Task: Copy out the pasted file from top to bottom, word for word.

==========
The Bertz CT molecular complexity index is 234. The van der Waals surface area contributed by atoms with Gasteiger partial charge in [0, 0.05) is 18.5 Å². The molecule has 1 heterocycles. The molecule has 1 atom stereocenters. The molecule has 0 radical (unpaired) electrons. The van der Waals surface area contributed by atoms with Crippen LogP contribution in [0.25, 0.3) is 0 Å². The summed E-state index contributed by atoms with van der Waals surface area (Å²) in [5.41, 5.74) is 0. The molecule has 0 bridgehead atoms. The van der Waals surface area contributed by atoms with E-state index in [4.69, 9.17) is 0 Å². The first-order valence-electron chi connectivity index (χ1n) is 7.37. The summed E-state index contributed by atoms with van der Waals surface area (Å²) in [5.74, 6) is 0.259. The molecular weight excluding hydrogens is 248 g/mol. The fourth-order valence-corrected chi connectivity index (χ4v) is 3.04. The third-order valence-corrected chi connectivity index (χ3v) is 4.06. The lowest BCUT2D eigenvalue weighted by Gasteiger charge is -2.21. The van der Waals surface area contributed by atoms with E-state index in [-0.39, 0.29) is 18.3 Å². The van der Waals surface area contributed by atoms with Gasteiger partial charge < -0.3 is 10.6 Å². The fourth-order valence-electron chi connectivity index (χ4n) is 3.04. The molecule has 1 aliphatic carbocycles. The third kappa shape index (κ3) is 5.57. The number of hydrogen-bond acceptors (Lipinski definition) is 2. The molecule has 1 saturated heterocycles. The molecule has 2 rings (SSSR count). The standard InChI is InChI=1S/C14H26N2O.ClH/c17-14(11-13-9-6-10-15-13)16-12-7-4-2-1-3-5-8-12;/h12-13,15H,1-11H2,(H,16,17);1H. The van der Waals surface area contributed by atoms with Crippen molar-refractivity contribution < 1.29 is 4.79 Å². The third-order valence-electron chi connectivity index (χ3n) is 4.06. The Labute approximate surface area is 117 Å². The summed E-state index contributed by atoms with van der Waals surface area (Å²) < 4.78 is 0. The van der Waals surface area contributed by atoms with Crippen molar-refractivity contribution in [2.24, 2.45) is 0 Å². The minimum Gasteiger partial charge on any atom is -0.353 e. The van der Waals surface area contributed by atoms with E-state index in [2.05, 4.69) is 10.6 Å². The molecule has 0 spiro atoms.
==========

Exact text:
The Bertz CT molecular complexity index is 234. The van der Waals surface area contributed by atoms with Gasteiger partial charge in [0, 0.05) is 18.5 Å². The molecule has 1 heterocycles. The molecule has 1 atom stereocenters. The molecule has 0 radical (unpaired) electrons. The van der Waals surface area contributed by atoms with Crippen LogP contribution in [0.25, 0.3) is 0 Å². The summed E-state index contributed by atoms with van der Waals surface area (Å²) in [5.41, 5.74) is 0. The molecule has 0 bridgehead atoms. The van der Waals surface area contributed by atoms with E-state index in [4.69, 9.17) is 0 Å². The first-order valence-electron chi connectivity index (χ1n) is 7.37. The summed E-state index contributed by atoms with van der Waals surface area (Å²) in [5.74, 6) is 0.259. The molecular weight excluding hydrogens is 248 g/mol. The fourth-order valence-corrected chi connectivity index (χ4v) is 3.04. The third-order valence-corrected chi connectivity index (χ3v) is 4.06. The lowest BCUT2D eigenvalue weighted by Gasteiger charge is -2.21. The van der Waals surface area contributed by atoms with E-state index in [-0.39, 0.29) is 18.3 Å². The van der Waals surface area contributed by atoms with Gasteiger partial charge < -0.3 is 10.6 Å². The fourth-order valence-electron chi connectivity index (χ4n) is 3.04. The molecule has 1 aliphatic carbocycles. The third kappa shape index (κ3) is 5.57. The number of hydrogen-bond acceptors (Lipinski definition) is 2. The molecule has 1 saturated heterocycles. The molecule has 2 rings (SSSR count). The standard InChI is InChI=1S/C14H26N2O.ClH/c17-14(11-13-9-6-10-15-13)16-12-7-4-2-1-3-5-8-12;/h12-13,15H,1-11H2,(H,16,17);1H. The van der Waals surface area contributed by atoms with Crippen molar-refractivity contribution < 1.29 is 4.79 Å². The third-order valence-electron chi connectivity index (χ3n) is 4.06. The Labute approximate surface area is 117 Å². The summed E-state index contributed by atoms with van der Waals surface area (Å²) < 4.78 is 0. The van der Waals surface area contributed by atoms with Crippen molar-refractivity contribution in [2.24, 2.45) is 0 Å². The minimum Gasteiger partial charge on any atom is -0.353 e. The van der Waals surface area contributed by atoms with E-state index in [2.05, 4.69) is 10.6 Å². The molecule has 0 spiro atoms.